We at MICCC don’t abide by the principles of just one formal philosophy, instead we are influenced by many different early childhood philosophies, theorists and perspectives and have developed a Centre philosophy that is unique to our MICCC community.

Our focus is to respect children, to ensure they have ownership of their own learning and childhood. We combine the strengths, knowledge and interests of our educators with the strengths, knowledge, interests and needs of the children for the most meaningful learning experiences.

Vygotsky’s social constructivist theory helps us understand that concepts mature and develop when children are collaborating with others, they take in different perspectives, hypothesise and problem solve, building social skills and knowledge at the same time. It is our job as educators to notice the precious moments when children are in their zone of proximal development in play and not ‘interrupt’ them but support and scaffold their own thoughts and understanding. There are many different roles our educators play to ensure children are getting the most out of their play opportunities, sometimes that adult role is simply watching and observing as the child comes to their own realisation or plays with another child to transform understanding. Sometimes children invite us to be part of their play or we create our own play along side to help children explore new ideas. Our environments are full of resources of interest that we know will draw children in and challenge their own thinking. There are moments when educators tweak or re-set experiences to keep children focused on their play and we are always guiding, role modelling and supporting respectful interactions for social play. We give children strategies to use for entering and engaging in social play and we are listening mediators in times of dispute. This is all done without ‘interrupting’ play, the play continues, child rights are protected and they learn to be well rounded individuals who own their identity.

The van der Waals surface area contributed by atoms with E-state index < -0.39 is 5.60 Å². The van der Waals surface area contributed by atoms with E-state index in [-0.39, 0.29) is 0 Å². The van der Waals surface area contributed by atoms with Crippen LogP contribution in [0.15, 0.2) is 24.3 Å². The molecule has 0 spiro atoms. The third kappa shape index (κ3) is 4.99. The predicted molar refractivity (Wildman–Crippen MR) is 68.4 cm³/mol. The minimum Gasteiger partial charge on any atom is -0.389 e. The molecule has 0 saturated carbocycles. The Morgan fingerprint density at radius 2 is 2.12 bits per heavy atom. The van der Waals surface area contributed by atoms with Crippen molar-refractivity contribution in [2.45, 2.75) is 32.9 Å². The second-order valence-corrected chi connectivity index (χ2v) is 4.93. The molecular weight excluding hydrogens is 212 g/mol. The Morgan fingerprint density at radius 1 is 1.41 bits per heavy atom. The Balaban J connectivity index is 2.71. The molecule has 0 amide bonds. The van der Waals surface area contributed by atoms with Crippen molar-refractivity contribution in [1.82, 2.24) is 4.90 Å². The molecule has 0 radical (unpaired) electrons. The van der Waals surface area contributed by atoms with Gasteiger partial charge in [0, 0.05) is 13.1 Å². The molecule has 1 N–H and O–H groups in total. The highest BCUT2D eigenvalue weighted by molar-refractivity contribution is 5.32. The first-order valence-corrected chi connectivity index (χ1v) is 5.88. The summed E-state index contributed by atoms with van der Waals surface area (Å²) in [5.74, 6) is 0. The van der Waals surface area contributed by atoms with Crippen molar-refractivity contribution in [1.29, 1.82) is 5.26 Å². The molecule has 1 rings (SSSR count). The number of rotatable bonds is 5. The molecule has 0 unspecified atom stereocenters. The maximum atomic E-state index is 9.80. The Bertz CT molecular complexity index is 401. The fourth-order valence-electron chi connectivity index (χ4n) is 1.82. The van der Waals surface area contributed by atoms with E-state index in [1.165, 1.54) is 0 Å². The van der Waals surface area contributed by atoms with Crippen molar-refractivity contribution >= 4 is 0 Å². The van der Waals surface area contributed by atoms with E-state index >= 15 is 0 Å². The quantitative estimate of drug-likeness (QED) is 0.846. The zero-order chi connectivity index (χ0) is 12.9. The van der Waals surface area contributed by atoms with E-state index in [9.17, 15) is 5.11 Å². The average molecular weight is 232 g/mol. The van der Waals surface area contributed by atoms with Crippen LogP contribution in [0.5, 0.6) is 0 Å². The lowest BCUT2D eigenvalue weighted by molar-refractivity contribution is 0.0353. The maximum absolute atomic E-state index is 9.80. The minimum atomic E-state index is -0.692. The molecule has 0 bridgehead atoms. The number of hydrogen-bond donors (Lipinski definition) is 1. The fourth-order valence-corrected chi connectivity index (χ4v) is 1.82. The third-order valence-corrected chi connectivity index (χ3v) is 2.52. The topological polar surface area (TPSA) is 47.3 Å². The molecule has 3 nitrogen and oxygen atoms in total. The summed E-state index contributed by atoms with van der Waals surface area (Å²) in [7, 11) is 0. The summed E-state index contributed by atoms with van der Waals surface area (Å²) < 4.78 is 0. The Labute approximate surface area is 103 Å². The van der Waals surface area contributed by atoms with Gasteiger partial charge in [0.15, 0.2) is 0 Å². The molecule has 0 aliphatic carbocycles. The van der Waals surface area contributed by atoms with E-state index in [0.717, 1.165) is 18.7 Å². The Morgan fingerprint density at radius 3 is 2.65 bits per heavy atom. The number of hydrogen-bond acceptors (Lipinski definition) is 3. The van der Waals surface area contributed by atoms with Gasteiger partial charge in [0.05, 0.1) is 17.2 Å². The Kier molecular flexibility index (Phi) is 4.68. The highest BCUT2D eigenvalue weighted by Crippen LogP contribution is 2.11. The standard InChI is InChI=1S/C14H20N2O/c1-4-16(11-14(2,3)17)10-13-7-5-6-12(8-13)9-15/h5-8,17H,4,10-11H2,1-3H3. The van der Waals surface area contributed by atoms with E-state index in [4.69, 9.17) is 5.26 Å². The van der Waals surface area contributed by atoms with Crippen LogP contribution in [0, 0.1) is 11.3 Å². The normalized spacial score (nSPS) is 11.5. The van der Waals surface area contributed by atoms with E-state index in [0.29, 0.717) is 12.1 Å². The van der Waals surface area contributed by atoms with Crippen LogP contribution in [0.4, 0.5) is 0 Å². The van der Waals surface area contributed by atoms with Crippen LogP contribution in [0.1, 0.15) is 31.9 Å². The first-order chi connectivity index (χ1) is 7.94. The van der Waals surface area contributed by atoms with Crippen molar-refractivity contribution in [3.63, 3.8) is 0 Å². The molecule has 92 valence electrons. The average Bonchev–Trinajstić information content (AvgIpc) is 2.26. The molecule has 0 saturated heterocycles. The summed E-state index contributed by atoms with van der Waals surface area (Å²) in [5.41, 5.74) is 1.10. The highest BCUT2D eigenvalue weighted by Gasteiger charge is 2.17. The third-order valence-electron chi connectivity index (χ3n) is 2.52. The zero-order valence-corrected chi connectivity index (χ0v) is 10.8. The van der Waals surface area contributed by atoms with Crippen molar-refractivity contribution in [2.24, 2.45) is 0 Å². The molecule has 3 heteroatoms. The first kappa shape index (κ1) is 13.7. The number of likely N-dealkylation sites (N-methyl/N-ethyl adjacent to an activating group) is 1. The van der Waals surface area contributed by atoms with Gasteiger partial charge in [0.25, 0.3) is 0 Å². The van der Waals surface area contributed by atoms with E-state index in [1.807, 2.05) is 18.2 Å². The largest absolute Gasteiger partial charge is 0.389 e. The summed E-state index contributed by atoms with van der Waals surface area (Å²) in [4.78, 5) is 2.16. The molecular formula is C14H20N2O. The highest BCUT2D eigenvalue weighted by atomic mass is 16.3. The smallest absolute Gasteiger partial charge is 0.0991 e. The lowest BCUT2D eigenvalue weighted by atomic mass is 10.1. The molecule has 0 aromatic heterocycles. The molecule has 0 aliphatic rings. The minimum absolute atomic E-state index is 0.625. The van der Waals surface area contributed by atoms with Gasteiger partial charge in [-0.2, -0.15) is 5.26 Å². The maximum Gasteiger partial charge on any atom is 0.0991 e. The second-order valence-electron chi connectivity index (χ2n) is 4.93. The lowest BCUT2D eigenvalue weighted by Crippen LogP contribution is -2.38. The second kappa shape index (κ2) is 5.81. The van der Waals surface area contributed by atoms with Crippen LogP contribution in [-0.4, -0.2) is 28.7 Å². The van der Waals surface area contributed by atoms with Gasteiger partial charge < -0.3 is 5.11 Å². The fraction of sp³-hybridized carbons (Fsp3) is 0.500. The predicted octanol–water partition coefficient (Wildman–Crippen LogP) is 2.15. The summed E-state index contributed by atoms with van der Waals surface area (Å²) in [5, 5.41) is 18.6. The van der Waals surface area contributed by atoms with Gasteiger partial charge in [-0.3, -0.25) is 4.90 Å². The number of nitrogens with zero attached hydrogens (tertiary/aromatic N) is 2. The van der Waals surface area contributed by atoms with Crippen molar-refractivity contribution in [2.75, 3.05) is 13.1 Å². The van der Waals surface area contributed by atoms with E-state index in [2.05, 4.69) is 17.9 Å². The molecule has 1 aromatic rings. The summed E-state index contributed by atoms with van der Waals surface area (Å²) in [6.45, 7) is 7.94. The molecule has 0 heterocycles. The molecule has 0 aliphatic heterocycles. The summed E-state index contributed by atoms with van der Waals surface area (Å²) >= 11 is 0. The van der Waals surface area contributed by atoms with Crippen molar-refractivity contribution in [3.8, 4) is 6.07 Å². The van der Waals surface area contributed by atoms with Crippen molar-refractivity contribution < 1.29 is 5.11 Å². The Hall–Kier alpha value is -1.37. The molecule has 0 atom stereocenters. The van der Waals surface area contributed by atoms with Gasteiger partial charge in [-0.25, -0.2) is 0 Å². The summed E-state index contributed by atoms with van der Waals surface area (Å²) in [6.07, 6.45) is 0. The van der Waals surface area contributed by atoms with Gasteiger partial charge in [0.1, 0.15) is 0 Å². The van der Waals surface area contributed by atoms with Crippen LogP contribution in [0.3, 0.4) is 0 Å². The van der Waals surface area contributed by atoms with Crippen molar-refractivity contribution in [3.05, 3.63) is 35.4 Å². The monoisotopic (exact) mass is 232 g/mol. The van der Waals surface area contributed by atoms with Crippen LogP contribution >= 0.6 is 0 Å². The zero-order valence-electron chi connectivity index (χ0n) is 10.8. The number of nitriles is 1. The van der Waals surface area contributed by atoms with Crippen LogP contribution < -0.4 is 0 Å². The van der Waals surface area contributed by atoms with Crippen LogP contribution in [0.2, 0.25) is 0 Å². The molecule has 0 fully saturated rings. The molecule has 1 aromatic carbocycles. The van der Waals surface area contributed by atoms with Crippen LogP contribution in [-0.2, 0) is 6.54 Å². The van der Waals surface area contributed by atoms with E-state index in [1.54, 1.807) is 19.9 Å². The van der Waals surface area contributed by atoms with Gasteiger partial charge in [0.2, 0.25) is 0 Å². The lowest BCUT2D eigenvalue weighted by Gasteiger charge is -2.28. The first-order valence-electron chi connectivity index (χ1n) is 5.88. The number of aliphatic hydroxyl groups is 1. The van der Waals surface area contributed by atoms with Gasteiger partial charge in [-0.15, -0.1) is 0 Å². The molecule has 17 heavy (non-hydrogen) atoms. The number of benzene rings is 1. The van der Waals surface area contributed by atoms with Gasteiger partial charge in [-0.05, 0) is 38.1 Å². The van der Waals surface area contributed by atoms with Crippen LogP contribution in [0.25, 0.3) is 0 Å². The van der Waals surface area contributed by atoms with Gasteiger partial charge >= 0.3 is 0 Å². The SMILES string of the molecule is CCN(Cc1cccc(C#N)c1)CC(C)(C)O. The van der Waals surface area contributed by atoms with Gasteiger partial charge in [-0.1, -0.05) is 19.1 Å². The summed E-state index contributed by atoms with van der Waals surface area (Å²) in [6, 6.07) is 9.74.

With regards to the Reggio Emilia philosophy we are advocates for the 100 languages and supporting children to find their passion in play, their own mode for communication and expression, it is impossible for children to do so with the limitations of structured play. We hold an image of the child at MICCC, that all children are capable and competent individuals born with rights and respected as decision makers. As educators we are not here to give knowledge and encourage children to memorise flash cards, instead we are here to share our knowledge and be co-researchers with our children as they follow their own interests and investigate their own inquiries